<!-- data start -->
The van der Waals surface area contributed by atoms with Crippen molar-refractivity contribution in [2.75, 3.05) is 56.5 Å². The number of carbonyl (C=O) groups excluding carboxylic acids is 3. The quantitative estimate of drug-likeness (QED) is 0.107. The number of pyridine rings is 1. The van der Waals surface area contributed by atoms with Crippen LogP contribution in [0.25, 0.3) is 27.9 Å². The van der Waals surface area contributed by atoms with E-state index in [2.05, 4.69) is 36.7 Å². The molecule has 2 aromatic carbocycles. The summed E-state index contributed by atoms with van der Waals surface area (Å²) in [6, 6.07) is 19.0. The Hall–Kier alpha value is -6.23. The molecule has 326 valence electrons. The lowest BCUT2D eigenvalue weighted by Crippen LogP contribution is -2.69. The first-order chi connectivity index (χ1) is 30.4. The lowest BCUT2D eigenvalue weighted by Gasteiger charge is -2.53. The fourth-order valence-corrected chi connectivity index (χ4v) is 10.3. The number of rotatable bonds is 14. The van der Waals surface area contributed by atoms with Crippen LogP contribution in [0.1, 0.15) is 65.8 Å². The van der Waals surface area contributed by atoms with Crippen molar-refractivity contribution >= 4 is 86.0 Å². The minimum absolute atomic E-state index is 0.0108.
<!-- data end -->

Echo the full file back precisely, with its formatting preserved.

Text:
The van der Waals surface area contributed by atoms with Crippen molar-refractivity contribution in [2.75, 3.05) is 56.5 Å². The number of carbonyl (C=O) groups excluding carboxylic acids is 3. The quantitative estimate of drug-likeness (QED) is 0.107. The number of pyridine rings is 1. The van der Waals surface area contributed by atoms with Crippen LogP contribution in [0.25, 0.3) is 27.9 Å². The van der Waals surface area contributed by atoms with E-state index in [2.05, 4.69) is 36.7 Å². The molecule has 2 aromatic carbocycles. The summed E-state index contributed by atoms with van der Waals surface area (Å²) in [6, 6.07) is 19.0. The Hall–Kier alpha value is -6.23. The molecule has 326 valence electrons. The lowest BCUT2D eigenvalue weighted by Crippen LogP contribution is -2.69. The first-order chi connectivity index (χ1) is 30.4. The lowest BCUT2D eigenvalue weighted by Gasteiger charge is -2.53. The fourth-order valence-corrected chi connectivity index (χ4v) is 10.3. The number of rotatable bonds is 14. The van der Waals surface area contributed by atoms with Crippen LogP contribution in [0.1, 0.15) is 65.8 Å². The van der Waals surface area contributed by atoms with Crippen molar-refractivity contribution >= 4 is 86.0 Å². The minimum absolute atomic E-state index is 0.0108.